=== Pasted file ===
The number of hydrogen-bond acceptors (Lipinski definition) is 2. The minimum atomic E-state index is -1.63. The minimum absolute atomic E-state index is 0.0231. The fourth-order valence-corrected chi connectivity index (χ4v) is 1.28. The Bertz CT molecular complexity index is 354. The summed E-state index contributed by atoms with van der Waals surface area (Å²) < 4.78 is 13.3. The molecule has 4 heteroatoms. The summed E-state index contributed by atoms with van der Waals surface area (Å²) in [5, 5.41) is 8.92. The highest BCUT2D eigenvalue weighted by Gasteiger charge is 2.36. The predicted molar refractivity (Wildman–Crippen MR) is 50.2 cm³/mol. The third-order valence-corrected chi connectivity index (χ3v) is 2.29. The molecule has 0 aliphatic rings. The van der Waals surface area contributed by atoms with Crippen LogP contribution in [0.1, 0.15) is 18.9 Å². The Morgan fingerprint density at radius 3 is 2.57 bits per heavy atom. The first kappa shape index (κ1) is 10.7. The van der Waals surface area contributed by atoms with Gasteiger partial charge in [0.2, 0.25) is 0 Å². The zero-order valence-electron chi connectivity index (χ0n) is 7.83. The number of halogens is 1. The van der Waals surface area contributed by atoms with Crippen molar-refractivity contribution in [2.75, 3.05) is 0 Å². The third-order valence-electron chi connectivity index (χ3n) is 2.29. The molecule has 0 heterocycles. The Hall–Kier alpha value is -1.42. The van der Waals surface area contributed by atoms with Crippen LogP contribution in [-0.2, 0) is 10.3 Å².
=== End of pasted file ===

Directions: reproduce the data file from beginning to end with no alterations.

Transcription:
The number of hydrogen-bond acceptors (Lipinski definition) is 2. The minimum atomic E-state index is -1.63. The minimum absolute atomic E-state index is 0.0231. The fourth-order valence-corrected chi connectivity index (χ4v) is 1.28. The Bertz CT molecular complexity index is 354. The summed E-state index contributed by atoms with van der Waals surface area (Å²) < 4.78 is 13.3. The molecule has 4 heteroatoms. The summed E-state index contributed by atoms with van der Waals surface area (Å²) in [5, 5.41) is 8.92. The highest BCUT2D eigenvalue weighted by Gasteiger charge is 2.36. The predicted molar refractivity (Wildman–Crippen MR) is 50.2 cm³/mol. The third-order valence-corrected chi connectivity index (χ3v) is 2.29. The molecule has 0 aliphatic rings. The van der Waals surface area contributed by atoms with Crippen LogP contribution in [0.1, 0.15) is 18.9 Å². The Morgan fingerprint density at radius 3 is 2.57 bits per heavy atom. The first kappa shape index (κ1) is 10.7. The van der Waals surface area contributed by atoms with Gasteiger partial charge in [0.2, 0.25) is 0 Å². The zero-order valence-electron chi connectivity index (χ0n) is 7.83. The number of halogens is 1. The van der Waals surface area contributed by atoms with Crippen molar-refractivity contribution in [2.75, 3.05) is 0 Å². The third-order valence-electron chi connectivity index (χ3n) is 2.29. The molecule has 0 heterocycles. The Hall–Kier alpha value is -1.42. The van der Waals surface area contributed by atoms with Crippen LogP contribution in [-0.2, 0) is 10.3 Å².